Initial Commit.

Ah yes, the beginning. Inception. Origination. Genesis.

Depending on the kind of person you are, a project's beginning can be a big deal. How many times have we sat there as developers and planned out our next big project/ We've attended the meetings, we've sketched the schematics. We've had the numerous conversations around what we'll use as the front end stack. What's the API going to be written in? Which CSS framework? We've drank the coffee, and then the whiskey, and then the coffee again. And then, in one way or another, we receive the green light.

It is time, you say to yourself. It is time to get this show on the road.

You create your first file, or run some kind of generator that spits out various project config files Maybe it's some kind of boilerplate hello world template. Or you maybe even created it through Githubs Create repo guide. Whatever it is you've done, you've reached that time. It's time to commit. It is time to push. And what's in your mind is the first of many, many awesome commit messages. Either to yourself, or to lots of others that are not yourself.

Then this happens.

Best App Ever initial commit

Look. We've all been that guy. And it's ok. Theres nothing wrong with being that guy. It's just a commit message, it's going to all be overwritten soon anyway, right? And no one's ever going to look back on this and judge. Right? RIGHT?

Yes. Maybe. Who knows. You begin to ask yourself questions like "What if this project hits the big time?" What if everyone reads through this commit history?. Important questions indeed, so let's see what happens when we do just that...

Peering into the past

Running git rev-list --max-parents=0 HEAD --format=medium will give us the first commit of a repo. Is this useful in the real world? Probably not, but for the purposes of this article it's definitely coming in handy.

If we run this command git clone && cd git && git rev-list --max-parents=0 HEAD --format=medium we can see Linus Torvalds' first commit message to git itself:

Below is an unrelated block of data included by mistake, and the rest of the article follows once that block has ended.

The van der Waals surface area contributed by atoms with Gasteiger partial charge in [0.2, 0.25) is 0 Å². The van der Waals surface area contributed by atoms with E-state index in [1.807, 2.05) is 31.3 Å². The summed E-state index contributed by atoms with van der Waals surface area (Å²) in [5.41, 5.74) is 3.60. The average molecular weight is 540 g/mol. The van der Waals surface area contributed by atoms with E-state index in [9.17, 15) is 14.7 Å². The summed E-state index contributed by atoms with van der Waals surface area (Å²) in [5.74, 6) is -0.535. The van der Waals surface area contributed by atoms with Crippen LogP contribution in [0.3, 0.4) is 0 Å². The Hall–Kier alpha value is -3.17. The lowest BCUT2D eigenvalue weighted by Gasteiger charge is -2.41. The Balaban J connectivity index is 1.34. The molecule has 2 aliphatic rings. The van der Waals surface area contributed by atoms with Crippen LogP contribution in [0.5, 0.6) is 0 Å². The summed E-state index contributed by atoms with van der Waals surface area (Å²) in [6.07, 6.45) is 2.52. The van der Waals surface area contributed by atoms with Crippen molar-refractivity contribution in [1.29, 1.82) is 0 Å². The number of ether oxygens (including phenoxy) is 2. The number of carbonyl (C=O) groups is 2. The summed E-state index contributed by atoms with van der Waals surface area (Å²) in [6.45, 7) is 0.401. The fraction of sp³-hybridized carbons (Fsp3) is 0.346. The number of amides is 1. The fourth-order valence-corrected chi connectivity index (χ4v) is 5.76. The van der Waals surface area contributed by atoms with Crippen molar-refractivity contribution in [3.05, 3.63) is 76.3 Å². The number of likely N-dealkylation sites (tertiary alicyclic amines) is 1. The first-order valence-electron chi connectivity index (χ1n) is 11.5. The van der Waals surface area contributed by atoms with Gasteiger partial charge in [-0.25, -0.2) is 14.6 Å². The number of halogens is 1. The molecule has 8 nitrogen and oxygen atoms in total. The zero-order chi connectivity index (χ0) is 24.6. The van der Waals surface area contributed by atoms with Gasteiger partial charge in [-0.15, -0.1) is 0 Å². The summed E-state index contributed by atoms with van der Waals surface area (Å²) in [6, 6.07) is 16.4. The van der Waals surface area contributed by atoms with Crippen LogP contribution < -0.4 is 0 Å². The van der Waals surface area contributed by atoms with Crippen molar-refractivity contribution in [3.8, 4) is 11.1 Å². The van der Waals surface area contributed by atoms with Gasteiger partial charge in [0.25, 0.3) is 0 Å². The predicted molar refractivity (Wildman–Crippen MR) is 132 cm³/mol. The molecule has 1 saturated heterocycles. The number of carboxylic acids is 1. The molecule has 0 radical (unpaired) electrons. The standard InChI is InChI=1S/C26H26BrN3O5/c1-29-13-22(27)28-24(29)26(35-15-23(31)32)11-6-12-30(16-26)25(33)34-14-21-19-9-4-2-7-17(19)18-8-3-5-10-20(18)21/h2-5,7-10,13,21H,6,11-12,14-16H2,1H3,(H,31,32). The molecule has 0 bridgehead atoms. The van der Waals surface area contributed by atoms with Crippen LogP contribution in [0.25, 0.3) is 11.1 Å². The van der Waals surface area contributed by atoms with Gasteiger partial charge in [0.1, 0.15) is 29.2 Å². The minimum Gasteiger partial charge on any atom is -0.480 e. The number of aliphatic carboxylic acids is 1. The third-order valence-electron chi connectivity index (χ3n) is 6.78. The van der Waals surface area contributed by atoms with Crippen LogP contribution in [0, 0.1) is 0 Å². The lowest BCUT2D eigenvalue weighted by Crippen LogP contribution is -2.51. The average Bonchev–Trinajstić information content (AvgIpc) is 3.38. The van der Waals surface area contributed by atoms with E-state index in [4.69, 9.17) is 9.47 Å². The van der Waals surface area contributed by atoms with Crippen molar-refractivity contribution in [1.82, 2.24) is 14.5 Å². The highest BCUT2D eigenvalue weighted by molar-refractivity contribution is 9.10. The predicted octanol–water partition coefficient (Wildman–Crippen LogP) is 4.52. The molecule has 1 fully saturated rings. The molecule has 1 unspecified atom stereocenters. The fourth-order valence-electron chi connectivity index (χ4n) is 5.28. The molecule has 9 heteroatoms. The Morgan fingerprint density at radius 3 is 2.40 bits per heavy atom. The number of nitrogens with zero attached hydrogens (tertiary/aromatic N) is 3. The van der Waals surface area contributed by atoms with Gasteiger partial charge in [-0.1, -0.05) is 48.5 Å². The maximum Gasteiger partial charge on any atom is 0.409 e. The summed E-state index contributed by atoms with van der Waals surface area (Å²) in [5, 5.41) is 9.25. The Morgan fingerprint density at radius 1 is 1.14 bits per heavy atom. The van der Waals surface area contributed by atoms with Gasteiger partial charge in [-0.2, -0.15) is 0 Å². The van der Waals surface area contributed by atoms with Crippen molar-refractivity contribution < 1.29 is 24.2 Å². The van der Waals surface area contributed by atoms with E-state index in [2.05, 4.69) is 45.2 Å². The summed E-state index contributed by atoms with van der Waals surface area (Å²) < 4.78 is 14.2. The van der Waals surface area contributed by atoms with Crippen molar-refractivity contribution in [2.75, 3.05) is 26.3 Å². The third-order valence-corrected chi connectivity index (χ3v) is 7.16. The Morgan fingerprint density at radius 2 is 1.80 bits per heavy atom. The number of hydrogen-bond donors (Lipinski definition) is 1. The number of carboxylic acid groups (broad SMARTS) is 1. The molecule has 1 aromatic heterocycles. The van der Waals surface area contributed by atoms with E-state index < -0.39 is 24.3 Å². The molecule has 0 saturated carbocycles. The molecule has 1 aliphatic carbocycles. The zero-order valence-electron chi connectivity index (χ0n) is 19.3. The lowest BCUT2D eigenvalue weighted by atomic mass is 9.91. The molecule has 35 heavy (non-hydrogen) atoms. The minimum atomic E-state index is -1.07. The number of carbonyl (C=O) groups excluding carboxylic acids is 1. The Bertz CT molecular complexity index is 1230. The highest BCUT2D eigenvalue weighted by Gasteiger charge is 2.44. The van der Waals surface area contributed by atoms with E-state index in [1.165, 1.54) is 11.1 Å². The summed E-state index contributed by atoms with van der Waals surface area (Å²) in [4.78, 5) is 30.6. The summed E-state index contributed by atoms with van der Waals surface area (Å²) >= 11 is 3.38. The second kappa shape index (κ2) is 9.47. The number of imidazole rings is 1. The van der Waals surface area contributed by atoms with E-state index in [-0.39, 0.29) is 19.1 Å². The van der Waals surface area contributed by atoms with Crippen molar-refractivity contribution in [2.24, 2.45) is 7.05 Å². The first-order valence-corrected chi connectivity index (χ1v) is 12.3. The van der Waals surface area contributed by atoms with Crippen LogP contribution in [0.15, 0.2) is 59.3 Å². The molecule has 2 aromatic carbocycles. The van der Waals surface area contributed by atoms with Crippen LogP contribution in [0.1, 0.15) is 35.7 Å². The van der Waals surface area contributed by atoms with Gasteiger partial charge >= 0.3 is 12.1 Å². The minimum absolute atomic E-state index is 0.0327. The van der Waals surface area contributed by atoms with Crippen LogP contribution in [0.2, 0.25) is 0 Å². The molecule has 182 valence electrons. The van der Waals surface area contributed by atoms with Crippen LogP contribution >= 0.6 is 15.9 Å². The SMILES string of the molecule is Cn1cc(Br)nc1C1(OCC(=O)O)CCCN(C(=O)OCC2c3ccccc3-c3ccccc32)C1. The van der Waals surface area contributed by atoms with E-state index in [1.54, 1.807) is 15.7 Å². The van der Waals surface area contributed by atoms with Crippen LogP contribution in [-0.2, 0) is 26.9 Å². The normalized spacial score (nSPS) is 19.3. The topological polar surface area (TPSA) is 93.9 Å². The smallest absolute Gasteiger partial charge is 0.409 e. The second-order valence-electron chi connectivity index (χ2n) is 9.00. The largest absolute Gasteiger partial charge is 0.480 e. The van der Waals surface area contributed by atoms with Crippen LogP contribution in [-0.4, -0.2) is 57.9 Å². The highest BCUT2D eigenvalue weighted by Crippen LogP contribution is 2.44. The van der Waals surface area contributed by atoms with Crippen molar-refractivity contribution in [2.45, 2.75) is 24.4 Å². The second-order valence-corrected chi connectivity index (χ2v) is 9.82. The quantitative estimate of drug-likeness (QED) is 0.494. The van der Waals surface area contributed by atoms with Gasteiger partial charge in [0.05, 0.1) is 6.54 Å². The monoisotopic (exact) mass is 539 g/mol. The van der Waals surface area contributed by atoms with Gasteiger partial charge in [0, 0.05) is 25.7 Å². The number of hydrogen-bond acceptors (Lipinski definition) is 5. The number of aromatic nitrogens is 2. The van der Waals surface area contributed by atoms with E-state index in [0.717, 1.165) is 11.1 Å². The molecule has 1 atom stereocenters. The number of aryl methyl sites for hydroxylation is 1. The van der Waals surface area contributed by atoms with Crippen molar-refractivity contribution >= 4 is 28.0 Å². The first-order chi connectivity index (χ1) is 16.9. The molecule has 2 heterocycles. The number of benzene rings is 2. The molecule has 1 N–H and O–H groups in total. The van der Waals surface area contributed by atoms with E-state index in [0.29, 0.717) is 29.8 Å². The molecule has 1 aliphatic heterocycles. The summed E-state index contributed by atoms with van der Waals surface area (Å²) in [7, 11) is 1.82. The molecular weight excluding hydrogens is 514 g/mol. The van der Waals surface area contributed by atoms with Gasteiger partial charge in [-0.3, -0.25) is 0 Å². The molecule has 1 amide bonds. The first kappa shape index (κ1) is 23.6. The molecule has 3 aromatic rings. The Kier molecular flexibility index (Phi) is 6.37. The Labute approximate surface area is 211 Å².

commit e83c5163316f89bfbde7d9ab23ca2e25604af290
Author: Linus Torvalds <>
Date: Thu Apr 7 15:13:13 2005 -0700

Initial revision of "git", the information manager from hell


And if we run it on the official PHP repo, we get this output (technically, I removed the SVN one):

commit 528006a3b49fd45d6b2803c7b7843b2e7d6929d6
Author: Dmitry Stogov <>
Date: Wed Feb 13 16:26:47 2013 +0400

Open Source Release

Or Laravels?

commit a188d62105532fcf2a2839309fb71b862d904612
Author: Taylor Otwell <>
Date: Wed Jun 8 23:45:08 2011 -0500

initial commit of laravel!

Exciting stuff, and "Initial commit" is safe enough - but do you want to be "safe" or do you want to stand out? In an era where more and more voices are added to the development collective, it can sometimes feel like you should stand out. But you don't. Depending on your project, how your team works and the rest of it, your commit messages will likely be glanced at at best. Remember, it's the content of the commit, not the commit message itself that's more important.

Remember, it's the content of the commit, not the commit message itself that's more important. For personal projects the message isn't so important, just set the repo to private and write what the f&%k you want. Ultimately though, you're responsible for your own brand, so it's only natural to have a think about how that's coming across. Everyone has worked with the git commit -m "fixed some stuff" guy before. I've probably been that guy, and so have you. Nothing wrong with it, as long as everyone knows whats going on then theres really no issue.